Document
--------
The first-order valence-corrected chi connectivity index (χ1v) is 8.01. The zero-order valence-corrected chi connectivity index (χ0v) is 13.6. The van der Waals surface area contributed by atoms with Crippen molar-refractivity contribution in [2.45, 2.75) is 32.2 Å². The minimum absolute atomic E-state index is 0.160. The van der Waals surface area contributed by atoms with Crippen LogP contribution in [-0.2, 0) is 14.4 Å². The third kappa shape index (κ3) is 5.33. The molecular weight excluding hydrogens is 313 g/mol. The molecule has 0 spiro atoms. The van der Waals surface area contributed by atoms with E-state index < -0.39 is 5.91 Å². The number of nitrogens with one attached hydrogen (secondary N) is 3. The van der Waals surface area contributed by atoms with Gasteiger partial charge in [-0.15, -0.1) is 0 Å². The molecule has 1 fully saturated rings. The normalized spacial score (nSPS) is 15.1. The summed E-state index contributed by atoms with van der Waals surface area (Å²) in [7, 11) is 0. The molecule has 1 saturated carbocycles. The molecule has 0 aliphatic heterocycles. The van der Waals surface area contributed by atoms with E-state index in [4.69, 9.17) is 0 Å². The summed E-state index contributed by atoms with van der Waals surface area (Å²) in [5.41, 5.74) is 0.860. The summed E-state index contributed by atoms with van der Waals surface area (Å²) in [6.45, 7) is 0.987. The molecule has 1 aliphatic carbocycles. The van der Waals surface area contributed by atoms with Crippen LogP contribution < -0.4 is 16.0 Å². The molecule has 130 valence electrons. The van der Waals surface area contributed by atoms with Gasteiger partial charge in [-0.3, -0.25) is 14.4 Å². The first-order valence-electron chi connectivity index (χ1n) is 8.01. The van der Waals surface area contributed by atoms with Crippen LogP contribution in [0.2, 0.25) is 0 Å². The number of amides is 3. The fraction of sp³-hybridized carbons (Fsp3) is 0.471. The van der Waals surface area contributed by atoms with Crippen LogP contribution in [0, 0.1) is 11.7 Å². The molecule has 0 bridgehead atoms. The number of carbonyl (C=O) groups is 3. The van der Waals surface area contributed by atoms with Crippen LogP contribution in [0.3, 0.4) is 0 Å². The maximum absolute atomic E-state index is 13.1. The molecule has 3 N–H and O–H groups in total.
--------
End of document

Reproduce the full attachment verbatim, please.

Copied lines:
The first-order valence-corrected chi connectivity index (χ1v) is 8.01. The zero-order valence-corrected chi connectivity index (χ0v) is 13.6. The van der Waals surface area contributed by atoms with Crippen molar-refractivity contribution in [2.45, 2.75) is 32.2 Å². The minimum absolute atomic E-state index is 0.160. The van der Waals surface area contributed by atoms with Crippen LogP contribution in [-0.2, 0) is 14.4 Å². The third kappa shape index (κ3) is 5.33. The molecular weight excluding hydrogens is 313 g/mol. The molecule has 0 spiro atoms. The van der Waals surface area contributed by atoms with E-state index < -0.39 is 5.91 Å². The number of nitrogens with one attached hydrogen (secondary N) is 3. The van der Waals surface area contributed by atoms with Gasteiger partial charge in [-0.15, -0.1) is 0 Å². The molecule has 1 fully saturated rings. The normalized spacial score (nSPS) is 15.1. The summed E-state index contributed by atoms with van der Waals surface area (Å²) in [7, 11) is 0. The molecule has 1 saturated carbocycles. The molecule has 0 aliphatic heterocycles. The van der Waals surface area contributed by atoms with E-state index in [4.69, 9.17) is 0 Å². The summed E-state index contributed by atoms with van der Waals surface area (Å²) in [5.41, 5.74) is 0.860. The summed E-state index contributed by atoms with van der Waals surface area (Å²) in [6.45, 7) is 0.987. The molecule has 1 aliphatic carbocycles. The van der Waals surface area contributed by atoms with Crippen LogP contribution < -0.4 is 16.0 Å². The molecule has 130 valence electrons. The van der Waals surface area contributed by atoms with Gasteiger partial charge in [-0.3, -0.25) is 14.4 Å². The first-order valence-electron chi connectivity index (χ1n) is 8.01. The van der Waals surface area contributed by atoms with Crippen LogP contribution in [0.2, 0.25) is 0 Å². The number of amides is 3. The fraction of sp³-hybridized carbons (Fsp3) is 0.471. The van der Waals surface area contributed by atoms with Crippen LogP contribution in [0, 0.1) is 11.7 Å². The molecule has 0 bridgehead atoms. The number of carbonyl (C=O) groups is 3. The van der Waals surface area contributed by atoms with Crippen LogP contribution in [0.3, 0.4) is 0 Å². The maximum absolute atomic E-state index is 13.1. The molecule has 3 N–H and O–H groups in total.